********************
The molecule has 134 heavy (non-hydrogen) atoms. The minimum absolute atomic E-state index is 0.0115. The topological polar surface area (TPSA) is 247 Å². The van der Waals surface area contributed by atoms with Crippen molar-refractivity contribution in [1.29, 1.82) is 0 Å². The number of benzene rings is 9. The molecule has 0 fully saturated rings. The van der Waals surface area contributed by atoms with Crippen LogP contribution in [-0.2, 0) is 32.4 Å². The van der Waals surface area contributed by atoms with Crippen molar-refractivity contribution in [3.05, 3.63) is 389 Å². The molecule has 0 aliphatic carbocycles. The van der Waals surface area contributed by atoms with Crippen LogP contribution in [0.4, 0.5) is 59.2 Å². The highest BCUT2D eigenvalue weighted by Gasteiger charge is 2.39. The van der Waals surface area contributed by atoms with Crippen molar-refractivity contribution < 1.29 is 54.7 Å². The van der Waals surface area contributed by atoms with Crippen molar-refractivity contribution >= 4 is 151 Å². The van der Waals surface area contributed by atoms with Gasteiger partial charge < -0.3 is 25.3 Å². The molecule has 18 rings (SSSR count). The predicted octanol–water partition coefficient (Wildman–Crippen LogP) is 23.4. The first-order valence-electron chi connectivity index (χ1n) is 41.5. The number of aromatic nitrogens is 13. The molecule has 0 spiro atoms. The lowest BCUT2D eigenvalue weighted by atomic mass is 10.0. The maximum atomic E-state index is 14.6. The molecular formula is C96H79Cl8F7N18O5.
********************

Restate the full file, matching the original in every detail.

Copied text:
The molecule has 134 heavy (non-hydrogen) atoms. The minimum absolute atomic E-state index is 0.0115. The topological polar surface area (TPSA) is 247 Å². The van der Waals surface area contributed by atoms with Crippen molar-refractivity contribution in [1.29, 1.82) is 0 Å². The number of benzene rings is 9. The molecule has 0 fully saturated rings. The van der Waals surface area contributed by atoms with Crippen LogP contribution in [-0.2, 0) is 32.4 Å². The van der Waals surface area contributed by atoms with Crippen molar-refractivity contribution in [3.05, 3.63) is 389 Å². The molecule has 0 aliphatic carbocycles. The van der Waals surface area contributed by atoms with Crippen LogP contribution in [0.4, 0.5) is 59.2 Å². The highest BCUT2D eigenvalue weighted by Gasteiger charge is 2.39. The van der Waals surface area contributed by atoms with Crippen molar-refractivity contribution < 1.29 is 54.7 Å². The van der Waals surface area contributed by atoms with Crippen molar-refractivity contribution >= 4 is 151 Å². The van der Waals surface area contributed by atoms with Gasteiger partial charge < -0.3 is 25.3 Å². The molecule has 18 rings (SSSR count). The predicted octanol–water partition coefficient (Wildman–Crippen LogP) is 23.4. The first-order valence-electron chi connectivity index (χ1n) is 41.5. The number of aromatic nitrogens is 13. The molecule has 0 spiro atoms. The lowest BCUT2D eigenvalue weighted by atomic mass is 10.0. The maximum atomic E-state index is 14.6. The molecular formula is C96H79Cl8F7N18O5.